- add additional dwelling units within an existing apartment building.
- expand an existing apartment building or build new housing somewhere else on the property.
- access more flexible zoning standards (i.e. building height and setbacks) to partially or fully replace an existing apartment building with a new apartment building.
Potential Financial Incentives
The County will be considering:
- revising an existing rehabilitation tax exemption program to better respond to the needs of owners in the district.
- possible property tax benefits for affordable housing.
- How Is This a “Conservation” District?
Through proposed Housing Conservation District incentives, the County would be aiming to:
- Conserve a supply of affordable dwelling units.
- Conserve historically-significant buildings, where feasible.
- Conserve the multi-family character of the identified areas.
- Conserve a mix of smaller and more affordable housing types that can appeal to residents of different income levels and at different life stages (for example, small apartment units for recent graduates and duplex housing for young families or retirees).
- Townhouse Development in the Housing Conservation District
In adopting the Housing Conservation District on December 16, 2017, the County Board also adopted a Zoning Ordinance amendment requiring additional community review for new townhouse development within the boundaries of the HCD. Throughout 2018, and in conjunction with development of HCD incentives, County staff will be working to determine whether this policy should be continued, modified, or repealed moving forward.
- What Opportunities Are There for Community Engagement?
- County staff recently held a series of informational meetings on the Housing Conservation District. These included focus group meetings with the owners of HCD apartment buildings, a Lee Highway Alliance Educational Forum, and a Community-Wide Open House. In general, meeting participants have expressed support for the overall goals of the district.
- Other interest include:
- adding units within existing buildings (i.e. English basement units)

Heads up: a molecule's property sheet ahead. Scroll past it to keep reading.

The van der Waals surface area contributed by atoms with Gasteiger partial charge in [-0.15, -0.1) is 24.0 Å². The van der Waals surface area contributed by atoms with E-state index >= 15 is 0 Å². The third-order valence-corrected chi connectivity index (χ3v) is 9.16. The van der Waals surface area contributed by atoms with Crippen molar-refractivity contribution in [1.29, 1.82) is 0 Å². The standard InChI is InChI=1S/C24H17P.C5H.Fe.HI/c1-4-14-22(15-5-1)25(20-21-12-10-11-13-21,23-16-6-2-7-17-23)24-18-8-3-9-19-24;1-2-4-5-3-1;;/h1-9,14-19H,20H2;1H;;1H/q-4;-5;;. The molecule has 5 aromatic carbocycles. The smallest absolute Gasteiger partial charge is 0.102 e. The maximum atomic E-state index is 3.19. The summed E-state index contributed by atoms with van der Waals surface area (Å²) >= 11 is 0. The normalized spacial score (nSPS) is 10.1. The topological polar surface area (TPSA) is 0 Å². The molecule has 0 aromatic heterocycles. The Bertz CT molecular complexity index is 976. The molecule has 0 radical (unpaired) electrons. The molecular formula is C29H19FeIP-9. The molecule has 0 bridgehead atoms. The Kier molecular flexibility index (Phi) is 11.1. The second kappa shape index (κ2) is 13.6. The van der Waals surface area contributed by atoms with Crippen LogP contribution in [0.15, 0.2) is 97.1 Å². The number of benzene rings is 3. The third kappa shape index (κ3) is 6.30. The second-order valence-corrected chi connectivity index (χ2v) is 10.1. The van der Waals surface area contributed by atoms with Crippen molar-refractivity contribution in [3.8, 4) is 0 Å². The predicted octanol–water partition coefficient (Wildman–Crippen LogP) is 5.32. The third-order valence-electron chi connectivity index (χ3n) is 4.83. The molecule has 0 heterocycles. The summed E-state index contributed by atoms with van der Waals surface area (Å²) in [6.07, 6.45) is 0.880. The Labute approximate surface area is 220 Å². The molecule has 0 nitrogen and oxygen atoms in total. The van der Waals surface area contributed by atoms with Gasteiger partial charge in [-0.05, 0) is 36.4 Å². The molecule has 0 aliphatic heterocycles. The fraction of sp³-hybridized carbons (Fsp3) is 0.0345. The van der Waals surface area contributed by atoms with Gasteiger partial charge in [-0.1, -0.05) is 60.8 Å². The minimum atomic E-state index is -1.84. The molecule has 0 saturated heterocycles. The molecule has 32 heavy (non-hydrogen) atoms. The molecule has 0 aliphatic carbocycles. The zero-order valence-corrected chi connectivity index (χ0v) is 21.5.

- additional options for transferring development rights
- smaller dwelling units
- clear permitting processes and expectations
- options and incentives that don’t require “strings” or large investments
- updates to the existing Multifamily Rehabilitation Partial Property Tax Exemption program
- mitigating potential impacts to low income renters displaced through HCD incentives
- property tax benefits for providers of affordable housing
Housing Conservation District Advisory Group (HCDAG)
County staff has convened a Housing Conservation District Advisory Group (HCDAG) to help assess and refine proposed HCD incentives. The HCDAG is comprised of representatives from fourteen stakeholder groups, nonprofit organizations, and public commissions. Please visit the HCDAG webpage for more information on the advisory group and for related meeting agendas and materials.
Additional public meetings will be announced in conjunction with the release of a draft report on potential Housing Conservation District incentives. If you would like to sign up to be notified on upcoming events and major project milestones, please provide your email address in the “subscribe” box on this page.
- Additional Resources
The Housing Conservation District is one of multiple County projects working to implement the goals and objectives of the Affordable Housing Master Plan. In 2017, for example, the County Board adopted a Zoning Ordinance amendment that introduced more flexible standards for creating accessory dwelling units in residential basements or over existing garages. Through that amendment, the County took steps to allow for smaller and more affordable housing options in single-family neighborhoods.
The following links provide background information on the initial development and adoption of the HCD:
PowerPoint Presentation from the December 16, 2017 County Board Public Hearing
County Board Report for the December 16,2017 County Board Public Hearing
County Board Report for advertisement of public hearings (includes the Housing Conservation District Policy Framework, General Land Use Plan amendment, Affordable Housing Master Plan amendment, and Zoning Ordinance amendment)
Market-Rate Affordable Housing: An Approach for Preservation March 2017 report
MARKS preservation presentation from the June 21, 2016 County Manager’s report to the County Board